Science and Technology

JMU-U.Va. expand research into antibiotic resistant bacteria

Previous work resulted in surprise finding


by Eric Gorton

 
image: /_images/news/2016/03/2016-Herrick-Lab3.jpg

SUMMARY: The latest grant, from 4-VA at U.Va., follows $18,156 in grants from JMU and U.Va. in 2013 for the project. It was after receiving the initial grants that the researchers, Dr. James Herrick, associate professor of biology at JMU, and Dr. Stephen Turner, head of the bioinformatics core at the U.Va. School of Medicine, started developing research methodology to investigate the bacteria.


students in a lab looking at a testtube being held by the one on the right
Jesmine Roberts-Torres, a senior biology major, and Kevin Libuit, a graduate biology student, have gained valuable experience researching plasmids with Dr. James Herrick.


A $57,000 grant is helping biologists at JMU and U.Va. expand their collaborative research into understanding bacteria that are surprisingly resistant to a group of antibiotics used to treat critically ill or injured patients.

The latest grant, from 4-VA at U.Va., follows $18,156 in grants from JMU and U.Va. in 2013 for the project. It was after receiving the initial grants that the researchers, Dr. James Herrick, associate professor of biology at JMU, and Dr. Stephen Turner, head of the bioinformatics core at the U.Va. School of Medicine, started developing research methodology to investigate the bacteria that conferred resistance to antibiotics used to treat people mainly in intensive care units and burn units.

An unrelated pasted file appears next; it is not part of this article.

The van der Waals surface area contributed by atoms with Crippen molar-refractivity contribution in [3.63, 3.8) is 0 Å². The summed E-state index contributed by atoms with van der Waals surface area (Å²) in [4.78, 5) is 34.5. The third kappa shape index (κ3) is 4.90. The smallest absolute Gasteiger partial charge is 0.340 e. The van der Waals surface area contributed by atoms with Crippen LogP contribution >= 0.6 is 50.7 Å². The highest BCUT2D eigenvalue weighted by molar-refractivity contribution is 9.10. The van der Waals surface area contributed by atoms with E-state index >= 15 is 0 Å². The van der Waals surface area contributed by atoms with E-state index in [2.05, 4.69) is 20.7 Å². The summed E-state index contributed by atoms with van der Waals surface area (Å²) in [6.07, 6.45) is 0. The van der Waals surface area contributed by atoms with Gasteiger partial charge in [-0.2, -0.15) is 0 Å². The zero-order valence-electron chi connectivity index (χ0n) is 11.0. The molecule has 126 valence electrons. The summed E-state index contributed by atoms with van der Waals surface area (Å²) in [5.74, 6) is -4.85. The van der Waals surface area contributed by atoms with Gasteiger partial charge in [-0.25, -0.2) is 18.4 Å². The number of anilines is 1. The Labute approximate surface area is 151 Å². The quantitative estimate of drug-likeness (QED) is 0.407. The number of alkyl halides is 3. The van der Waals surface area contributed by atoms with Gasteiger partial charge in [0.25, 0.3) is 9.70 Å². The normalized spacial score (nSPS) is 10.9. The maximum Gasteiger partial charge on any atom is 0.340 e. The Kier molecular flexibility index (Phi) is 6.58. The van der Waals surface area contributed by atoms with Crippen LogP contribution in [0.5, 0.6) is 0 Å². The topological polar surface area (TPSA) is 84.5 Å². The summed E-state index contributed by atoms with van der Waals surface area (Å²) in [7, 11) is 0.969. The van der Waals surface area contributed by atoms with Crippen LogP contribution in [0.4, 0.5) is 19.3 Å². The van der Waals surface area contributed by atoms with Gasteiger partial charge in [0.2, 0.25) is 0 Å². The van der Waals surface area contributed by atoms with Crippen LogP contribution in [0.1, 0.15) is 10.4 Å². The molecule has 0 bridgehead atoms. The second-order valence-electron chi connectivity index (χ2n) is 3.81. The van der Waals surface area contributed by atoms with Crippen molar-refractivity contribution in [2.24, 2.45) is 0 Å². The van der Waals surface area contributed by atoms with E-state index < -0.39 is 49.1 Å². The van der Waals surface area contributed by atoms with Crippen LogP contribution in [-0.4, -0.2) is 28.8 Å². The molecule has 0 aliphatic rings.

Herrick said the antibiotics that unexpectedly failed to affect the bacteria are generally used when other antibiotics fail. "They are not first-line antibiotics," he said. "These are generally reserved for use if one has an infection resistant to first-line antibiotics."

The Centers for Disease Control and Prevention states on its website that at least 2 million people become infected with bacteria that are resistant to antibiotics and at least 23,000 people die each year as a direct result of these infections.

Herrick and his colleagues are now writing a paper based on findings of the earlier research that involved obtaining the DNA sequence of plasmids — small DNA molecules in bacteria that often carry antibiotic resistant genes and can transfer the resistance to other bacteria. They had found that such plasmids were common in bacteria in local streams and soils and that they conferred resistance to not only common antibiotics, but also to those that are typically reserved for human clinical use.

"What we did before was kind of a pilot," Herrick said. "We’re now going to expand. We want to get an idea of how general this phenomenon (resistance to unexpected clinical antibiotics) is."

biology students pointing at pitri dish one of them is holding up.The new grant will enable the researchers to re-analyze existing data with improved analytical methods, expand plasmid capture, use improved technology to study the genetics of the plasmids and develop novel laboratory and data analytics approaches for investigating multiple genomes sequenced together. The researchers also plan to propose a framework to annotate, curate and broadly disseminate their findings to benefit other researchers.